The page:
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    For The Crown, Director of Photography Adriano Goldman notes that they shot for a 4K workflow with Sony F55s cameras (base price about $35,000) using rehoused vintage lenses: "...we felt that by combining the F55 and vintage lenses, plus light diffusion filters, we could achieve a rich, soft and kind of romantic period look... The Cooke Panchros deliver a very warm and filmic look. And working together with the art and costume department was key to find a palette and control color saturation — that’s also a very important element of the overall style of ‘The Crown.'" Dec 14, 2017 at 18:34
  • Ok, so vintage lenses + digital cameras and post. Makes sense. Seems similar to digital audio, where the high end resolution in digital preceded a much wider embrace of ribbon microphones than had been happening in the two inch tape era. Basically modern microphones combined with modern digital didn't suit folks' tastes.
    – Vern Halen
    Dec 15, 2017 at 1:46

All of your question are right. First, thanks to digital cameras producing of "for TV" materials are cheaper. When making a serial for TV companies were using film with different film grain.
Second, because of the production time and costs the locations were usually filmed in studios reusing old scenography and avoiding "unnecessary" scenes (for example instead of showing moon landing they used some old documentary or just told about that in conversation). And because it was all made in studio the lenses where preset for such scenography and lights were all figured out for all the production using the same studio/cameras.
What influenced the change? Mostly Top Gear by BBC. The production cost of one episode was justified by the "selling" value to other tv stations. It turn out that investing in filming on locations, with new camera lenses, angles and cameramen's that knew what filter is would yeld a higher value in final product.

Then, time of post-production. Usually series, like Friends, are made during the show time. So the last episode isn't ready when the first one is aired. So there was no time for creating CGI, detailed costumes and special montages.
Also costs: creators could get stopped mid season if the views were low so producers would not loose money. It stopped them from making risky investment or just pouring a lot of money in the production from the start.

What influenced the change? Netflix, they identified the "binge watching" and made material for that audience. So there were no time reason to slow down production to match the airing time if the airing time could be one day. Also, for Netflix there is no hiatus time or "September start" so they can put out series whenever they want. So they could made a series just like a movie similar time and effort and release the product "when it's done"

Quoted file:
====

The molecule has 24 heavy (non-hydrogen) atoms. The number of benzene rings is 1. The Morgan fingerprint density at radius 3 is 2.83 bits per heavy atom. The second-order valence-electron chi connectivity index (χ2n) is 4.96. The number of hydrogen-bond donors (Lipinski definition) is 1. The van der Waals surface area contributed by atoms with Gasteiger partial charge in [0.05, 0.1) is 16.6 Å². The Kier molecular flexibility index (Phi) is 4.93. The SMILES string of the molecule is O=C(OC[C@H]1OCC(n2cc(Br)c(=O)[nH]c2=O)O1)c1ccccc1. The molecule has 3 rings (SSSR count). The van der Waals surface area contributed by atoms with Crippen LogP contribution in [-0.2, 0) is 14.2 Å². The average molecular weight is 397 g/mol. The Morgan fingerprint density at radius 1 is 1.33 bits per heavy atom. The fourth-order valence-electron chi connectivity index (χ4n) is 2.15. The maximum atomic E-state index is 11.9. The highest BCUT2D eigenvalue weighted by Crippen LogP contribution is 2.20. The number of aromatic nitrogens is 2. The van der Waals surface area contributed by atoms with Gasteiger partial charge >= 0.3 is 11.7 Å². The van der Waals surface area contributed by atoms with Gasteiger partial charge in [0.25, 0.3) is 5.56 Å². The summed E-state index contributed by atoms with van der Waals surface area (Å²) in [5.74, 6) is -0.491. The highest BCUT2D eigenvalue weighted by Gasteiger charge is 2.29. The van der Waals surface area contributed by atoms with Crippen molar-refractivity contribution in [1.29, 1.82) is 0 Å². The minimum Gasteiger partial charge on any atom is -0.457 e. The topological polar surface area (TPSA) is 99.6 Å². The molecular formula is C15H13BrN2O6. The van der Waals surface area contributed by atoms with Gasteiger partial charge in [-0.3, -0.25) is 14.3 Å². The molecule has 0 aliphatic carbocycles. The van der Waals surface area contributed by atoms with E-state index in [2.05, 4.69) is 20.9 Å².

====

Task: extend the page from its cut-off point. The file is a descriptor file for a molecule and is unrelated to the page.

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    This all sounds like something you made up. Is selling a show internationally an important factor? Sure, but for most US network shows the most important thing is having a great ROI in their first run. Income form selling the show worldwide and licensing it to a streaming service or syndication is merely a bonus and rarely a determining factor. Claiming that Top Gear was sort of the first show to get sold internationally is also nonsense.
    – BCdotWEB
    Dec 14, 2017 at 11:34
  • And before Netflix US channels had mini-series; and cable channels also had shows that had more or less finished shooting before broadcast. However, there's still a massive number of shows that continue to be filmed while the season is ongoing, yet still have impressive production values, often featuring far more CGI than you'd ever suspect.
    – BCdotWEB
    Dec 14, 2017 at 11:37
  • I didn't claimed it was first show to sold internationally. Just that the price of it was far more bigger than other "similar" shows. TG had the biggest ROI for the BBC. And they are counting all the sells in that. Mostly because BBC don't rely on local market (Britain). BBC US is not there to make show for Englishmen in US but to have better profits from selling. Look at Dr. Who frenzy in US. What is the show that have ongoing shooting during it airing time with the values you mentioned? Dec 14, 2017 at 11:51